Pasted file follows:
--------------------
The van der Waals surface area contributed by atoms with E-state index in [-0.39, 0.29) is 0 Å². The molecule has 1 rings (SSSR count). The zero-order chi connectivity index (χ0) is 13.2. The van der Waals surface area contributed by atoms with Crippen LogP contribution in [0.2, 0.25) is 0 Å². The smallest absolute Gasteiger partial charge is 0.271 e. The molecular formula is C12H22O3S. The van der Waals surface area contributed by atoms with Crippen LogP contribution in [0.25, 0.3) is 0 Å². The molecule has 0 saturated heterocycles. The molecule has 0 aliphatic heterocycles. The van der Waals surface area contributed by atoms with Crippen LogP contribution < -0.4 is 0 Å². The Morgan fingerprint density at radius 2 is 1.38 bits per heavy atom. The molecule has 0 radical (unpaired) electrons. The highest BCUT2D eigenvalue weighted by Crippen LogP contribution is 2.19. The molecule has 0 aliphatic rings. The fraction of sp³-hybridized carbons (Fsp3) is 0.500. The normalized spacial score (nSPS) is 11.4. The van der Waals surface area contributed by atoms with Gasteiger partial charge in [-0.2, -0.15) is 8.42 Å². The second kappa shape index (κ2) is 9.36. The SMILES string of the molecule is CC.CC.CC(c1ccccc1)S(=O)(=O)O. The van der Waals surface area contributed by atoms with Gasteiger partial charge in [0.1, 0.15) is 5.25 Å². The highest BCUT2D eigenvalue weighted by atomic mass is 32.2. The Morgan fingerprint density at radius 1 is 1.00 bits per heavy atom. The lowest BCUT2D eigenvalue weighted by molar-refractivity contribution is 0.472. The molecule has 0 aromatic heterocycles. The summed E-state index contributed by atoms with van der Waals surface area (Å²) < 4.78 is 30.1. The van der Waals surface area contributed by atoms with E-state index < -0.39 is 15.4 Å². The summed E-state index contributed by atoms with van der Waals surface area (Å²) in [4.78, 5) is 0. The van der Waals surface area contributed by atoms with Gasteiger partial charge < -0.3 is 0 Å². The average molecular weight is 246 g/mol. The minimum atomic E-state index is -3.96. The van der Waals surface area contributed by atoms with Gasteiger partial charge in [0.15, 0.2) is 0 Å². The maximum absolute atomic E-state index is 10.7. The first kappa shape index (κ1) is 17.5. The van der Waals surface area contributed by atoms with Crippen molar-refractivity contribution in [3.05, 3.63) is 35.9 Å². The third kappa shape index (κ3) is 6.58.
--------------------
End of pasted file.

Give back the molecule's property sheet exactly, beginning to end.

The van der Waals surface area contributed by atoms with E-state index in [-0.39, 0.29) is 0 Å². The molecule has 1 rings (SSSR count). The zero-order chi connectivity index (χ0) is 13.2. The van der Waals surface area contributed by atoms with Crippen LogP contribution in [0.2, 0.25) is 0 Å². The smallest absolute Gasteiger partial charge is 0.271 e. The molecular formula is C12H22O3S. The van der Waals surface area contributed by atoms with Crippen LogP contribution in [0.25, 0.3) is 0 Å². The molecule has 0 saturated heterocycles. The molecule has 0 aliphatic heterocycles. The van der Waals surface area contributed by atoms with Crippen LogP contribution < -0.4 is 0 Å². The Morgan fingerprint density at radius 2 is 1.38 bits per heavy atom. The molecule has 0 radical (unpaired) electrons. The highest BCUT2D eigenvalue weighted by Crippen LogP contribution is 2.19. The molecule has 0 aliphatic rings. The fraction of sp³-hybridized carbons (Fsp3) is 0.500. The normalized spacial score (nSPS) is 11.4. The van der Waals surface area contributed by atoms with Gasteiger partial charge in [-0.2, -0.15) is 8.42 Å². The second kappa shape index (κ2) is 9.36. The SMILES string of the molecule is CC.CC.CC(c1ccccc1)S(=O)(=O)O. The van der Waals surface area contributed by atoms with Gasteiger partial charge in [0.1, 0.15) is 5.25 Å². The highest BCUT2D eigenvalue weighted by atomic mass is 32.2. The Morgan fingerprint density at radius 1 is 1.00 bits per heavy atom. The lowest BCUT2D eigenvalue weighted by molar-refractivity contribution is 0.472. The molecule has 0 aromatic heterocycles. The summed E-state index contributed by atoms with van der Waals surface area (Å²) < 4.78 is 30.1. The van der Waals surface area contributed by atoms with E-state index < -0.39 is 15.4 Å². The summed E-state index contributed by atoms with van der Waals surface area (Å²) in [4.78, 5) is 0. The van der Waals surface area contributed by atoms with Gasteiger partial charge < -0.3 is 0 Å². The average molecular weight is 246 g/mol. The minimum atomic E-state index is -3.96. The van der Waals surface area contributed by atoms with Gasteiger partial charge in [0.15, 0.2) is 0 Å². The maximum absolute atomic E-state index is 10.7. The first kappa shape index (κ1) is 17.5. The van der Waals surface area contributed by atoms with Crippen molar-refractivity contribution in [3.05, 3.63) is 35.9 Å². The third kappa shape index (κ3) is 6.58.